Marilyn Israel compares it to giving birth.
The new executive director of the Moldaw Family Residences at 899 Charleston says she still has labor pains to endure before the Palo Alto senior housing project opens this fall.
The Moldaw Family Residences is part of the sprawling, eight-acre Taube Koret Campus for Jewish Life, which also includes the Oshman Family Jewish Community Center, a Jewish preschool and a performing arts center.
It is intended to become the central address for the south Peninsula Jewish community. And for nearly 200 couples and individuals, the Moldaw community literally will be their address.
“It’s spectacular,” Israel says of the Moldaw Family Residences and the entire Taube Koret campus.
The 300,000-sqare-foot facility is an adjunct institution of the Jewish Home in San Francisco. Most of the residences will be independent living senior apartments, though 11 will be reserved for seniors with dementia. Each costs from $700,000 to $1 million, with 24 units priced below market rate (in the $300,000 to $400,000 range).
So far, around 75 percent of the 193 units have been sold, which puts occupancy a little behind projections for this stage. But Israel is not worried.
“Interest remains strong,” she says. “We’ve done a number of events and had great turnouts. The majority of [cancellations] are for health reasons. In a startup like this you see 20 to 30 percent [cancel] before you open your doors. Fortunately for us, the Palo Alto housing market has remained strong.”
For one Palo Alto couple, the Moldaw project offered not only a prospective home, it even provided an ad hoc dating service.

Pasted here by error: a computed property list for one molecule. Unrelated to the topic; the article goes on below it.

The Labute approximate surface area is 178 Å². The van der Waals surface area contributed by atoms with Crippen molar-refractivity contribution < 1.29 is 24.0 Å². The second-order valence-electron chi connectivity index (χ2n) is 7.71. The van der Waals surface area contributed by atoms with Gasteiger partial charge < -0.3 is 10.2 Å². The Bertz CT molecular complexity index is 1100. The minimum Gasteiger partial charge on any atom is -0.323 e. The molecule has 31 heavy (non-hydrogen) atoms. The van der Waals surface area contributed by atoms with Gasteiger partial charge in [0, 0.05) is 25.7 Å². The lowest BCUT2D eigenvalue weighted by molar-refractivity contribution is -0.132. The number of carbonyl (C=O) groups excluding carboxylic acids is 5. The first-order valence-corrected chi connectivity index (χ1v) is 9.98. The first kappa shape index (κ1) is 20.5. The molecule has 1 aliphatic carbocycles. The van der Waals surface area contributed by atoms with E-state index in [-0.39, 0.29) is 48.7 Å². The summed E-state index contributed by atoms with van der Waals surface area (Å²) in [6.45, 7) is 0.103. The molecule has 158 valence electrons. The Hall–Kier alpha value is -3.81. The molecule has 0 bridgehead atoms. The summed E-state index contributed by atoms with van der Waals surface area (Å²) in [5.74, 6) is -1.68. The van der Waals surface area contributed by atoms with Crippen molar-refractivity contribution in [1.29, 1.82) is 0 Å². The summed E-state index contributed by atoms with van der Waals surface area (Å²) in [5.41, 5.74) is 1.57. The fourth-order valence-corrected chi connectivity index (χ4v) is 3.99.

Dental hygenist Bee Shtulman Cherkas, 72, and retired electrical engineer Manny Cherkas, 77, will soon celebrate their first wedding anniversary. And come opening day, they will live happily ever after in the Moldaw.
They met less than two years ago at an early meeting of prospective residents. “Moldaw brought us together,” says Bee. “We independently decided we wanted to live there. We talked a lot in the meeting and found we had a lot in common.”
Adds Manny: “Went on a hike, fell madly in love and less than seven months later we were married. I didn’t want her to get away.”
Because both remain physically active, they like that an automatic JCC membership comes with their purchase of a Moldaw residence.
“I look upon this as a wonderful lifestyle,” says Bee. “We wanted to move into Moldaw when we were still young and physically able to participate in things. The Wii game is something I’m really excited about.”
For six years, Manny sat on the board of Palo Alto’s Albert L. Schultz Jewish Community Center (now the Oshman Family JCC), playing a role in the development of the campus. “We wanted to make sure we were part of building this,” he says. “We like the multigenerational aspect, the commingling of seniors and young adults. It will have a positive effect on the young and the old.”
Daniel Ruth, executive director of the Jewish Home, has played a key role in the progress of the Moldaw residences from day one. He’s glad people like Bee and Manny Cherkas are on board. But he says there remains much to do before the grand opening.
“From a construction point of view, things continue to move along quite well,” Ruth says. “From a fundraising point of view, the goal [for the Taube Koret campus] is $140 million. We’re at $137 million. We think it will be both a financial and psychological boon to have the goal completely met prior to [residents] moving in.”
The total cost of the Taube Koret campus is $300 million, according to a Koret spokesperson, with $160 million coming from a bond measure. Taube Philanthropies and the Koret Foundation donated $20 million, and $10 million came from Ken Oshman, founder of ROLM Corp., and his wife, Barbara.